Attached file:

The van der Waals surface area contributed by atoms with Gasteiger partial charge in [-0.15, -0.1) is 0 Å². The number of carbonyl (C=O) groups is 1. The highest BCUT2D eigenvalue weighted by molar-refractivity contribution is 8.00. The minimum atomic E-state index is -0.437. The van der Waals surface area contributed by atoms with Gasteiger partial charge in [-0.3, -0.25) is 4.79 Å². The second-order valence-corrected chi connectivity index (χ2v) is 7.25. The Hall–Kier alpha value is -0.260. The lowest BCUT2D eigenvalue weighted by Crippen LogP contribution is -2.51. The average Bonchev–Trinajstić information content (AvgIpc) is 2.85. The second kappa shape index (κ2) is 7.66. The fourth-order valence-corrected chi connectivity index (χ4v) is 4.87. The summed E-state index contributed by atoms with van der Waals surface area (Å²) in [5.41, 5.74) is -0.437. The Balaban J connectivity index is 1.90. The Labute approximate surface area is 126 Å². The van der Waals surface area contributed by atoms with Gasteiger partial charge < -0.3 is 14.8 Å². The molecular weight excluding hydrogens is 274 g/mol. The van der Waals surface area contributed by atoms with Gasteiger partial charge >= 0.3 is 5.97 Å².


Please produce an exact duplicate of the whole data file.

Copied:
The van der Waals surface area contributed by atoms with Gasteiger partial charge in [-0.15, -0.1) is 0 Å². The number of carbonyl (C=O) groups is 1. The highest BCUT2D eigenvalue weighted by molar-refractivity contribution is 8.00. The minimum atomic E-state index is -0.437. The van der Waals surface area contributed by atoms with Gasteiger partial charge in [-0.3, -0.25) is 4.79 Å². The second-order valence-corrected chi connectivity index (χ2v) is 7.25. The Hall–Kier alpha value is -0.260. The lowest BCUT2D eigenvalue weighted by Crippen LogP contribution is -2.51. The average Bonchev–Trinajstić information content (AvgIpc) is 2.85. The second kappa shape index (κ2) is 7.66. The fourth-order valence-corrected chi connectivity index (χ4v) is 4.87. The summed E-state index contributed by atoms with van der Waals surface area (Å²) in [5.41, 5.74) is -0.437. The Balaban J connectivity index is 1.90. The Labute approximate surface area is 126 Å². The van der Waals surface area contributed by atoms with Gasteiger partial charge < -0.3 is 14.8 Å². The molecular weight excluding hydrogens is 274 g/mol. The van der Waals surface area contributed by atoms with Gasteiger partial charge >= 0.3 is 5.97 Å².